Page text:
The syntax of Japanese nominal projections and some cross-linguistic implications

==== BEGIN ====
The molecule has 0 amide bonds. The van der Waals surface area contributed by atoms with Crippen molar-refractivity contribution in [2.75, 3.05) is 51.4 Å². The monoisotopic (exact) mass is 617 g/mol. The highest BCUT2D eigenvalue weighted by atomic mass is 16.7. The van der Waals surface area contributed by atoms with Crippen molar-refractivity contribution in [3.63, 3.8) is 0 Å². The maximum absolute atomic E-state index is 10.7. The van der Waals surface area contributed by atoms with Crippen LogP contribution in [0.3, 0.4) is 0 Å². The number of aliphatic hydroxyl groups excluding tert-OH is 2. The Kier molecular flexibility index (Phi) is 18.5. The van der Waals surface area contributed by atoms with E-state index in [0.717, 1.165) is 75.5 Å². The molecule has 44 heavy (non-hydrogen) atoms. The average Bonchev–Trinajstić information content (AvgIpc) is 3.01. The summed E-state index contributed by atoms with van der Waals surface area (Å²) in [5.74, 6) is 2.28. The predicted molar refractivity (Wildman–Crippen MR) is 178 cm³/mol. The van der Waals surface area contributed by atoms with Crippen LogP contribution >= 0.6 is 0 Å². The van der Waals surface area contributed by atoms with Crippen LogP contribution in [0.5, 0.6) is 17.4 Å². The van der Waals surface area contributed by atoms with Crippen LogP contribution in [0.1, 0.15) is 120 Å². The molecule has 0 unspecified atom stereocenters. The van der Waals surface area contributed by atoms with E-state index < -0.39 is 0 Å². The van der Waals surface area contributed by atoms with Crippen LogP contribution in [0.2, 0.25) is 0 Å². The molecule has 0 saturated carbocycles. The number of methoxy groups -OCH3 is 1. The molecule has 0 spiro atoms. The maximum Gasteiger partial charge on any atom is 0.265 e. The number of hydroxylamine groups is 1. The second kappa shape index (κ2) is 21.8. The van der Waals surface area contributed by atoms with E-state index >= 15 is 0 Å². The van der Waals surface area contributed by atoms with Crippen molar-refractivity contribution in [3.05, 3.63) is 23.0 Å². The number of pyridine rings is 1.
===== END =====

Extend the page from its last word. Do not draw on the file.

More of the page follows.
The purpose of this thesis is to examine the syntax of Japanese noun phrases and their interpretations from the cross-linguistic point of view. It has been argued that argument noun phrases contain functional heads such as D, Num(ber), and Q(uantifier) as well as a lexical projection, NP (Abney 1987; Ritter 1991, 1992, Giusti 1991, etc.) across languages. This thesis shows that argument noun phrases in Japanese can also contain heads corresponding to D, Num and Q, and that the variety of their interpretations can be explained in terms of the positions of those heads and their semantic interaction with each other. Chapter 1 outlines the theoretical background of the syntax of noun phrases and provides a review of the literature concerning Japanese noun phrases. Chapter 2 focuses on the distribution of numeral classifiers (NC) and quantifiers (Q) that can appear within noun phrases in Japanese. I propose that NC and Q can head projections, NCP and QP, and can appear either DP-internally or -externally. Chapter 3 focuses on NCs and Qs with a partitive interpretation. I argue that a partitive interpretation is obtained as the head NC or Q assigns a theta-role to its complement DP within partitive constructions. English partitive and pseudo-partitive constructions and Finnish partitives are also discussed. Chapter 4 discusses ablative partitives in Turkish and another type of partitive constructions in Japanese called the "nominal partitive constructions". I argue that a sequence of an ablative partitive and an NC in Turkish and a nominal partitive construction in Japanese are both DPs, where D takes a partitive construction, namely an NCP as its complement, giving rise to a partitive interpretation. In Chapter 5,1 demonstrate that Japanese "bare" arguments have layered structures proposed in Chapter 2, containing empty heads, i.e., D and/or NC. Four possible interpretations of bare arguments are discussed. Chapter 6 concerns predicate nominals in copular constructions. It is shown that predicate nominals in Japanese are just NPs, lacking D and NC, whereas predicate nominals in Romance and Germanic may be NPs, NumPs or DPs.